According to a recent study, six out of ten people with a driving licence in India don't have to get behind the wheel to get it.
This survey, was conducted by the SaveLife foundation across 10 cities, including the five metros with the highest vehicle population. It comes at a time when the Rajya Sabha is set to discuss amendments to the Motor Vehicles Act, which have been passed by the Lok Sabha. According to a report by The Economic Times, just 12 percent of drivers in Agra were evaluated before getting their license, with 88% of the respondents admitting they did not give a driving test.
The numbers are equally alarming for other major cities with 72 percent drivers in Jaipur , 64 percent in Guwahati, 54 percent in Delhi and half of the respondents in Mumbai too gave this mandatory test a miss said the report.
"It was appalling to note that 59% respondents admittedly did not give a test to get a driving licence. The licencing system in India is corrupt and inefficient, while the mandatory driver training system is non-existent," the study was quoted as saying in a report by The Times of India.
It's not just the common citizen, even members of the Lok Sabha could be in the list of offenders said the report indicating the incident when road transport minister Nitin Gadkari, initiating the debate on the bill in April, asked how many MPs had appeared for a driving licence test, and barely a few hands went up.
"There are 997 regional transport offices (RTOs) in the country issuing over 1.15 crore fresh or renewed driving licences every year. A rough calculation shows that, on an average, 40 licences are issued by each RTO on any working day and it can be as high as 130 licences per day in case of Delhi," the survey was quoted saying in a report by News Tread, clearly hinting at the hold that touts still have over the system.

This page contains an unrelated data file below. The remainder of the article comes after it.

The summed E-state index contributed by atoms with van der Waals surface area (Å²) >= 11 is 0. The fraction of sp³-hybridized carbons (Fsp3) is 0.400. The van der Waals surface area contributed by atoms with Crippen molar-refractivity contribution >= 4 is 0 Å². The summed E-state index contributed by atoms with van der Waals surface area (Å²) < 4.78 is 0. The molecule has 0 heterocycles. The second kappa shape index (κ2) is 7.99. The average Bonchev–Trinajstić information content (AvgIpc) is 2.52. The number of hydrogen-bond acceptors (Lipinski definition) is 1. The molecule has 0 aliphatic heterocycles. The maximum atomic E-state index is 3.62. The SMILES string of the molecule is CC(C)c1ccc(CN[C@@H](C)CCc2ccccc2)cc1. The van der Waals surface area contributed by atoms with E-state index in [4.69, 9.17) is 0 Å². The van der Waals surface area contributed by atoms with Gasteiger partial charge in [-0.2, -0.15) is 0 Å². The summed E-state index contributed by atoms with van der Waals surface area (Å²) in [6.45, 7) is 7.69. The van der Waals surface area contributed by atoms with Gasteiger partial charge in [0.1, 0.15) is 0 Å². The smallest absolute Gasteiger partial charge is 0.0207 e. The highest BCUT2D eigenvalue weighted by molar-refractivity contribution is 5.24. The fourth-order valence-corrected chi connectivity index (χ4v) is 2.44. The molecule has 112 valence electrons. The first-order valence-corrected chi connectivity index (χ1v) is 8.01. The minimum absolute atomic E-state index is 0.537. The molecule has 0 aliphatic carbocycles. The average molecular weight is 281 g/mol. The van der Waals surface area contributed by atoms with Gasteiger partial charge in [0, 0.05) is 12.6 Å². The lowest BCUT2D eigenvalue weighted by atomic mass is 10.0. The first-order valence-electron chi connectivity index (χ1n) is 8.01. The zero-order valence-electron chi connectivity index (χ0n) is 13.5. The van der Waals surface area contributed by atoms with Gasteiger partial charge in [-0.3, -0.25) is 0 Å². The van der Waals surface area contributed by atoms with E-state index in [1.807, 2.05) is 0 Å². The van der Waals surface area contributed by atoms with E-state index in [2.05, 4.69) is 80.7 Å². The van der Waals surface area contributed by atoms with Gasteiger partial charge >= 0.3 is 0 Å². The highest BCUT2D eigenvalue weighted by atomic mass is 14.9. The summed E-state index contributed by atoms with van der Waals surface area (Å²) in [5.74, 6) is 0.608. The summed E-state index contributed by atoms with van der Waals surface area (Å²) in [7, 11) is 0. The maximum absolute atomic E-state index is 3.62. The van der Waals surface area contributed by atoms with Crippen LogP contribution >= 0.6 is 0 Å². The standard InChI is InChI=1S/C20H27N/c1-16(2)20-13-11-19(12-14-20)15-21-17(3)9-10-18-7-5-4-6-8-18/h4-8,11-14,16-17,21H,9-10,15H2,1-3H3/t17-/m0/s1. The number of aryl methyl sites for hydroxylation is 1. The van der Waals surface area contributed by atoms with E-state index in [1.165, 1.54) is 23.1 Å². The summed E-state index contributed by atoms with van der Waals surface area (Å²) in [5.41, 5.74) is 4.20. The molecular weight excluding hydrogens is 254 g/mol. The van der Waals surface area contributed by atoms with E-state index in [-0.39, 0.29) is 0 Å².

The survey was quoted in report saying, "In the absence of a mandatory driver training system, many in India drive without possessing the knowledge of certain key aspects of safe driving, like blind spots, safe distance, including the three-second rule, and thereby fundamentally putting lives at risk. The report also said 80% of all road users feel unsafe and 82% of pedestrians feel the same while crossing a road or walking. In Kochi, 90% of respondents said they felt unsafe on the road."
Piyush Tewari, founder and CEO of Save-LIFE Foundation was quoted in The Times of India report as saying "It is clear from the study that citizens are deeply concerned about their safety on the road. An overwhelming majority of them feel that a strong road safety law will help in improving the situation." View More